Birsay Moors RSPB
Birsay Moors RSPB
Birsay Moors is a moorland habitat for Arctic skuas, hen harriers, red-throated divers, and - on the ground - Orkney voles. Best in summer.
What to see
Red grouse look for food along the sloping hillsides. Near Durkadale you can see hen harriers roosting, particularly as the sun goes down and in the early morning. There is a communal roost holding 25 birds, with the highest numbers in November. Hen harriers can be seen throughout the reserve at any time of year, but autumn is definitely best.

Red-throated divers can be seen at the summit of Burgar Hill, and there is a hide where you can see chicks in the summer. You can follow tracks made by peat cutters to the top of Mid Hill for excellent views over the relatively flat Orkney landscape.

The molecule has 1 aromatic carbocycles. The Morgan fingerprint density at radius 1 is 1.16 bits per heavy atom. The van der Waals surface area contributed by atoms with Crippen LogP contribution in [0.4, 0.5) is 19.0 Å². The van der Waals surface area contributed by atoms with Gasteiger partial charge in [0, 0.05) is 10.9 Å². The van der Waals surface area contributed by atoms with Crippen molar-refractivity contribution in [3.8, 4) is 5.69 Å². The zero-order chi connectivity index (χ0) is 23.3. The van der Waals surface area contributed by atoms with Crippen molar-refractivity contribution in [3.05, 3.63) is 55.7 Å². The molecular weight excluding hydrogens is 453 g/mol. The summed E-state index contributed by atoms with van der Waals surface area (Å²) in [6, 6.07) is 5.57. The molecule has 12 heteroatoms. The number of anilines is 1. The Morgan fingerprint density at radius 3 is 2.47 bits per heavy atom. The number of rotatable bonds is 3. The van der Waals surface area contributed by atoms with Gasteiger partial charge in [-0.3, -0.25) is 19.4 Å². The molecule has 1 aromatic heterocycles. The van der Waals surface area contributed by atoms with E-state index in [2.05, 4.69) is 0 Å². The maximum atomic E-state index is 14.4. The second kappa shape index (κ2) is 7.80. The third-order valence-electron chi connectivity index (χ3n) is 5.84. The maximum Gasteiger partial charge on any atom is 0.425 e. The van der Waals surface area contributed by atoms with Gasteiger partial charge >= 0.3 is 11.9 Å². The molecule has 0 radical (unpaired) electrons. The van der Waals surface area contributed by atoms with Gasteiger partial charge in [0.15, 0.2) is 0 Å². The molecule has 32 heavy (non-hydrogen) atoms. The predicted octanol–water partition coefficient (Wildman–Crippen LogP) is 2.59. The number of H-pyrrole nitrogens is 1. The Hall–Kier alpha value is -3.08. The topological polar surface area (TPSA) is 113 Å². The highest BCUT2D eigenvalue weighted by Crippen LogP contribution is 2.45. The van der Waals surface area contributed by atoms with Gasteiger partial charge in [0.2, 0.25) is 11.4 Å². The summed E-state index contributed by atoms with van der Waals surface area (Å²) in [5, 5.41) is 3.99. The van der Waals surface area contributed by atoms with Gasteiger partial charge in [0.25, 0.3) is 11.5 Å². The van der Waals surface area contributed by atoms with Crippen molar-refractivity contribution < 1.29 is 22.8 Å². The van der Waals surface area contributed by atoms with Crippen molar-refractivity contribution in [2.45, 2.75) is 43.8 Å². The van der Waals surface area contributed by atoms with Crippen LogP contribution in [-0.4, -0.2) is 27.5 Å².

Arctic skuas spend most of their time at sea, but come to the Moors to breed. Other notable species include merlins and curlews, and there are large numbers of migrating birds in autumn.

Getting There
The bulk of the reserve is best accessed just west of Evie and the A966. Hillside Road, linking Evie and Dounby, goes right through the heart of the reserve, and the easiest way to observe the best of Birsay Moors bird life is simply to stop along the road at any convenient spot. Stop and look long enough and you'll see many of the reserve's star species without ever leaving your vehicle.

To reach the Burgar Hill hide for red-throated divers, take the signed track off the A966, 1 mile north of Evie at grid reference HY357265. There is another parking area at Durkadale (HY294252) for the hen harriers roost.